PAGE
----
Some lifters choose to exhale while curling the barbells, at the top of each rep, or in between in each repetition. Choose a breathing pattern that feels the most natural and comfortable for you.

This exercise can be performed using straight sets, pre-exhaust sets, drop sets, rest-pause sets, supersets, trisets, giant sets, paused reps, partial reps, forced reps, or slow negatives. As with any exercise, the two most important components are high-quality form and progression. Progression can take a variety of forms (e.g. more weight, sets, or reps, decreased rest period, improved rep quality, etc…) but strive to improve every training session.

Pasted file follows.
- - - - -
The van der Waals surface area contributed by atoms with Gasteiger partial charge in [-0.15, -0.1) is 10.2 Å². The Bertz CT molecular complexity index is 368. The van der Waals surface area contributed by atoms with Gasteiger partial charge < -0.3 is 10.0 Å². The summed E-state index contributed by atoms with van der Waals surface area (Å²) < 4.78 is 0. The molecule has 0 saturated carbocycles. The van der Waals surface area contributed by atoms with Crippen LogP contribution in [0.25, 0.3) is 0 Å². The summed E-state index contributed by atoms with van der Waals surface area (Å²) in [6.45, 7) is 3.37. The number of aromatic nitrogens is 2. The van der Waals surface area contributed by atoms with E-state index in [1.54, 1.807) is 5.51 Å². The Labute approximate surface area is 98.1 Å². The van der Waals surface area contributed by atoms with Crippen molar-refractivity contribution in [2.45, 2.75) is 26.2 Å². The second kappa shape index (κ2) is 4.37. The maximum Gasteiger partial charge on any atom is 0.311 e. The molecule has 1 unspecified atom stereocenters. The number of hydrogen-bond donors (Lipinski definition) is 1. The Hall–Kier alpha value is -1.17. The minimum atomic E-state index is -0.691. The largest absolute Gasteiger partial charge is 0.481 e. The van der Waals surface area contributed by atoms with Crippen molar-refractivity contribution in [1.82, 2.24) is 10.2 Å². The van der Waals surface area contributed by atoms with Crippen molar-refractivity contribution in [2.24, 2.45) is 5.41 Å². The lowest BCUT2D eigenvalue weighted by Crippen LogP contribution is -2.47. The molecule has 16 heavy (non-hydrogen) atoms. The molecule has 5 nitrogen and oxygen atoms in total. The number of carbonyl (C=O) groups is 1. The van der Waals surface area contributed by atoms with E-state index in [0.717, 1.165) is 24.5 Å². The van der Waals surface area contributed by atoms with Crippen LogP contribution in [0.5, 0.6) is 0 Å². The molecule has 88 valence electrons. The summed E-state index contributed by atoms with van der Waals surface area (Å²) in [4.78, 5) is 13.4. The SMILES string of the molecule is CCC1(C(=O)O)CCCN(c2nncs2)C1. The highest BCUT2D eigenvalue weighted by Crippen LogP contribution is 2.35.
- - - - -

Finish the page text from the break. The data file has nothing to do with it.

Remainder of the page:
Drag Curl Form Tips

Minimize Elbow Flaring – Ensure your shoulders, upper arms, elbows, and forearms remain horizontally in-line with each other throughout the entire movement. If you find yourself flaring your elbows and upper arms to complete the movement then the weight is too heavy. Minimizing elbow flaring will ensure the biceps are engaged to their maximum potential.

Avoid Momentum – The barbell drag curl provides maximum benefits when it’s perform in a controlled full-range of motion. Check your ego at the door and don’t immediately attempt to beat your traditional barbell curl repetition maximum.

Stay tight throughout the movement (abdominals and glutes squeezed) and don’t allow your shoulder to roll-in or move up towards your ears. Do not use momentum to swing the barbell from the bottom to the top position. This momentum dramatically increases the likelihood of injury and minimizes the stimulus of the target muscles.